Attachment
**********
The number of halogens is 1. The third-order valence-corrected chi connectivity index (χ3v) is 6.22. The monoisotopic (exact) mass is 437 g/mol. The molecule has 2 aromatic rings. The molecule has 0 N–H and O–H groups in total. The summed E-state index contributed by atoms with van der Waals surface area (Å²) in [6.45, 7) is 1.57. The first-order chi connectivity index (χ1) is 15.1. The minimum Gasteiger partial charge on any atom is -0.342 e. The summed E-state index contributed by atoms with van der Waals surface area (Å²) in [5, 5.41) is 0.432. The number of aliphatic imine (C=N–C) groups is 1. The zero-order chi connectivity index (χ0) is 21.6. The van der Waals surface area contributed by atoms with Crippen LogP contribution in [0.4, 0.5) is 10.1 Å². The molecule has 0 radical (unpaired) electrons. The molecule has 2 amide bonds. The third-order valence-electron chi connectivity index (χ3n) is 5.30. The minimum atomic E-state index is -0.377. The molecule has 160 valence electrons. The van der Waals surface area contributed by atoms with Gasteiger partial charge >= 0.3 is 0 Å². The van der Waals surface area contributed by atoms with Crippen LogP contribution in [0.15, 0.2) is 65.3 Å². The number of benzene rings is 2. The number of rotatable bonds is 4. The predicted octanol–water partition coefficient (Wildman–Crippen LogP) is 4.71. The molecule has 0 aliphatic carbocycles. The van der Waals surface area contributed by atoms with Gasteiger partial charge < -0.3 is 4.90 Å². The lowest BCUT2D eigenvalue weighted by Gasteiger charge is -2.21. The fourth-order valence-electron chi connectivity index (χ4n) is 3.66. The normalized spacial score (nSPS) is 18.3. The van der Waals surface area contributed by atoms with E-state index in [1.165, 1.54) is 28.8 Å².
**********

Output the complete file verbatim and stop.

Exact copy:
The number of halogens is 1. The third-order valence-corrected chi connectivity index (χ3v) is 6.22. The monoisotopic (exact) mass is 437 g/mol. The molecule has 2 aromatic rings. The molecule has 0 N–H and O–H groups in total. The summed E-state index contributed by atoms with van der Waals surface area (Å²) in [6.45, 7) is 1.57. The first-order chi connectivity index (χ1) is 15.1. The minimum Gasteiger partial charge on any atom is -0.342 e. The summed E-state index contributed by atoms with van der Waals surface area (Å²) in [5, 5.41) is 0.432. The number of aliphatic imine (C=N–C) groups is 1. The zero-order chi connectivity index (χ0) is 21.6. The van der Waals surface area contributed by atoms with Crippen LogP contribution in [0.4, 0.5) is 10.1 Å². The molecule has 0 radical (unpaired) electrons. The molecule has 2 amide bonds. The third-order valence-electron chi connectivity index (χ3n) is 5.30. The minimum atomic E-state index is -0.377. The molecule has 160 valence electrons. The van der Waals surface area contributed by atoms with Gasteiger partial charge >= 0.3 is 0 Å². The van der Waals surface area contributed by atoms with Crippen LogP contribution in [0.15, 0.2) is 65.3 Å². The number of benzene rings is 2. The number of rotatable bonds is 4. The predicted octanol–water partition coefficient (Wildman–Crippen LogP) is 4.71. The molecule has 0 aliphatic carbocycles. The van der Waals surface area contributed by atoms with Gasteiger partial charge < -0.3 is 4.90 Å². The lowest BCUT2D eigenvalue weighted by Gasteiger charge is -2.21. The fourth-order valence-electron chi connectivity index (χ4n) is 3.66. The normalized spacial score (nSPS) is 18.3. The van der Waals surface area contributed by atoms with E-state index in [1.165, 1.54) is 28.8 Å².